I believe that training people performing two particular job functions is one of the keys to facilitating more reshoring ? supply chain personnel and Chief Financial Officers (CFOs). I have had the pleasure in the past year of speaking to three regional APICS’ chapters and a four-state regional conference last weekend. APICS is composed of supply chain/logistics people. I learned that in the 13th edition of APICS’ dictionary, the definition of Total Cost of Ownership is:  “In supply chain management, the total cost of ownership of the supply delivery system is the sum of all the costs associated with every activity of the supply stream.” This is a good definition, not as complete as mine, but good. If supply chain personnel had utilized this definition in the past decade, a great deal of offshoring would never have occurred.

My question to conference attendees was what prevented the utilization of this good definition. One answer was:  We were not allowed to consider anything but the piece price and sometimes transportation costs in making the decision to select domestic vs. offshore vendors. Another answer was:  We were being mandated by upper management to outsource to China to save money. Others thought that their managers were doing what everyone else was doing; i.e., going to China to save money. In other words, they were following the “herd mentality” like buffalo were driven off a cliff by American Indians in our past history.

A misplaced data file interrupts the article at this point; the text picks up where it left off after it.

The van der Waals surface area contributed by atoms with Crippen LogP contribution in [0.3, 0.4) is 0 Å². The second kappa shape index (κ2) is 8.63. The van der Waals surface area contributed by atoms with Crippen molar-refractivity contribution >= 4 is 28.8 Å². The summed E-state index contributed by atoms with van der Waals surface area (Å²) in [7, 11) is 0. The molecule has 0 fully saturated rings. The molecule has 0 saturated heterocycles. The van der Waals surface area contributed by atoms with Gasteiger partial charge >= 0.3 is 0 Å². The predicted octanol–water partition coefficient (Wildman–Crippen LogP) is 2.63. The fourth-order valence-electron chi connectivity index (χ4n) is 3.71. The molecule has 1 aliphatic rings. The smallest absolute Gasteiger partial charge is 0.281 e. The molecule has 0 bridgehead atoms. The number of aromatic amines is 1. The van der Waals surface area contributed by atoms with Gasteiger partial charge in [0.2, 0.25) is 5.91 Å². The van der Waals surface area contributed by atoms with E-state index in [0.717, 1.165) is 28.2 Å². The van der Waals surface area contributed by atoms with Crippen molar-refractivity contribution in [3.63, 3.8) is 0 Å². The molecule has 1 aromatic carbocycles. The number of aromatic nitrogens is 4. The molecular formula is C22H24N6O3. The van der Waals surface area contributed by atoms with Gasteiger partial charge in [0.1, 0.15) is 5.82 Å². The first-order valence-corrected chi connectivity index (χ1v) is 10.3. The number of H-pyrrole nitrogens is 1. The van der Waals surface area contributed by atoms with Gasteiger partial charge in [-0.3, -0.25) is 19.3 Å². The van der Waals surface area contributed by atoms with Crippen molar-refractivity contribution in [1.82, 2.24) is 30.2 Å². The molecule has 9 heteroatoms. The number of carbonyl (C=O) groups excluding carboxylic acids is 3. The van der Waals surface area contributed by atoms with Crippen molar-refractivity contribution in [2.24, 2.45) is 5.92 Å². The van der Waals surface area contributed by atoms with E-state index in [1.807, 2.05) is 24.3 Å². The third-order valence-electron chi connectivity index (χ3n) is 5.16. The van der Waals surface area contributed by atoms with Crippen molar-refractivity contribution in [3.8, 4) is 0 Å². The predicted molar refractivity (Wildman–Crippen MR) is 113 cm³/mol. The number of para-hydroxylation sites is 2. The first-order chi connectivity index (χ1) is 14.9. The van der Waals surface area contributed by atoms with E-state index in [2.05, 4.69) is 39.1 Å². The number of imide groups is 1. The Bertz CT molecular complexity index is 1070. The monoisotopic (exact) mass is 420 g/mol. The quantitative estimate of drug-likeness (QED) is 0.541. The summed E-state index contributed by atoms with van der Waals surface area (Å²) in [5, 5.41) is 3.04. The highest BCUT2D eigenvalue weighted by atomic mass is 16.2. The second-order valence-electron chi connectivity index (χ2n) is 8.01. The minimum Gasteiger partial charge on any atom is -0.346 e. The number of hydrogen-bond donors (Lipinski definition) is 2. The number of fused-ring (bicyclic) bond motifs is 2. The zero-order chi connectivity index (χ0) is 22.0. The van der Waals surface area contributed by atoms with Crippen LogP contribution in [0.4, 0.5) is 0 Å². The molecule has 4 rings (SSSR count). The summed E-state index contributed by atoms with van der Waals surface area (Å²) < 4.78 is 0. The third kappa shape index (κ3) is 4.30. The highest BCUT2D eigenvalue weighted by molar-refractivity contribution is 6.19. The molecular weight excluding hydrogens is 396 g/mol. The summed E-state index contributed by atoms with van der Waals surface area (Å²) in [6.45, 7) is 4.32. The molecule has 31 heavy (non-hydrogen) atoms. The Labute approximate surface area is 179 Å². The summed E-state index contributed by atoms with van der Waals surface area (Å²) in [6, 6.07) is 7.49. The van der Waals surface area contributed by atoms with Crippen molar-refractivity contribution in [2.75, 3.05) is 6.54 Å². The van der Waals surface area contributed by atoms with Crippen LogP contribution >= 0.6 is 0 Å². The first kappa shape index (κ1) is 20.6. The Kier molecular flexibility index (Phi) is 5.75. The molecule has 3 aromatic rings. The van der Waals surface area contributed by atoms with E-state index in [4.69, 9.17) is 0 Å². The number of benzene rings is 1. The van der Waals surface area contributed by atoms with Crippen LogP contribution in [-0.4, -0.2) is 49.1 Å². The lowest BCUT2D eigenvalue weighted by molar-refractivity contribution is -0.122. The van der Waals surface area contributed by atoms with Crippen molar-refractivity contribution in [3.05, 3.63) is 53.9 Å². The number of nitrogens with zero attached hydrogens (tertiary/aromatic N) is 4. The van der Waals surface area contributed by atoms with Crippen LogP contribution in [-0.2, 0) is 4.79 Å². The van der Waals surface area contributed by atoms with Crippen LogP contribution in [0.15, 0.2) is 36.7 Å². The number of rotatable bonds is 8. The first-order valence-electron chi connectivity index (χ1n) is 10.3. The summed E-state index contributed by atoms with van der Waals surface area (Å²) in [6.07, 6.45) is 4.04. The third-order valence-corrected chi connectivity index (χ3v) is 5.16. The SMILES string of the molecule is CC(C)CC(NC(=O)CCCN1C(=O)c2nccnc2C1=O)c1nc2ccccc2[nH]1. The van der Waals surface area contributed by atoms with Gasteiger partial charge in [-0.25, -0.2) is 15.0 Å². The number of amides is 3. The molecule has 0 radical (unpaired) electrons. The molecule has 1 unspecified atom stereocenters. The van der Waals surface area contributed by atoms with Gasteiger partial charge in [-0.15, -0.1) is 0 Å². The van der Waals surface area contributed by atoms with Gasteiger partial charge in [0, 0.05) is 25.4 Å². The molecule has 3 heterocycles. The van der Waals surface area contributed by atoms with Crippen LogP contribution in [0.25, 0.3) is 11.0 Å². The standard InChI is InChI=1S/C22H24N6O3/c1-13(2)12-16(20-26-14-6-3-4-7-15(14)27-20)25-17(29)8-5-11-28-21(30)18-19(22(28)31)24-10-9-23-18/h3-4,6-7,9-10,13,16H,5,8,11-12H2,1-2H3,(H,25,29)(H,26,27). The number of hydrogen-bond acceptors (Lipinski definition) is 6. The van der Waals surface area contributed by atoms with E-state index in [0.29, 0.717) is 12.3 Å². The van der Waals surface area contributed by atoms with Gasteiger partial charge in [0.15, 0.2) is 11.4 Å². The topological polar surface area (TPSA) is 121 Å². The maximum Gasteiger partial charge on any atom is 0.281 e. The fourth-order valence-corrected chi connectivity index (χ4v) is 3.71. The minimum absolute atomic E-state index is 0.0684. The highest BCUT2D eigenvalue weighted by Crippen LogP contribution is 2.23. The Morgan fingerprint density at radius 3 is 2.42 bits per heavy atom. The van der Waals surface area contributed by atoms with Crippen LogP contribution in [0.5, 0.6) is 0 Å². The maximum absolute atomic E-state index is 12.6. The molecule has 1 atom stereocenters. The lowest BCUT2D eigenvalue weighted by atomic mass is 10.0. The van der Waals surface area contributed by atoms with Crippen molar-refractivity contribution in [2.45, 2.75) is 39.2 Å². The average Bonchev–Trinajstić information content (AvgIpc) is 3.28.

Another problem mentioned was that in the cost accounting systems used by most corporations,  transportation costs, travel costs to vendors, rework costs of defective parts, cost of inventory, etc. are in separate accounting categories and there wasn’t any software available to do a true Total Cost of Ownership analysis until Harry Moser developed his TCO estimator. This is why I believe that CFOs are critical in turning the tide towards reshoring vs. offshoring.

 

Yes, I believe that as wages continue to rise offshore, especially in China, transportation costs continue to increase, and risk factors such as political instability, intellectual property theft, and counterfeit parts take their toll, more and more companies will see the economic advantage and wisdom of reshoring.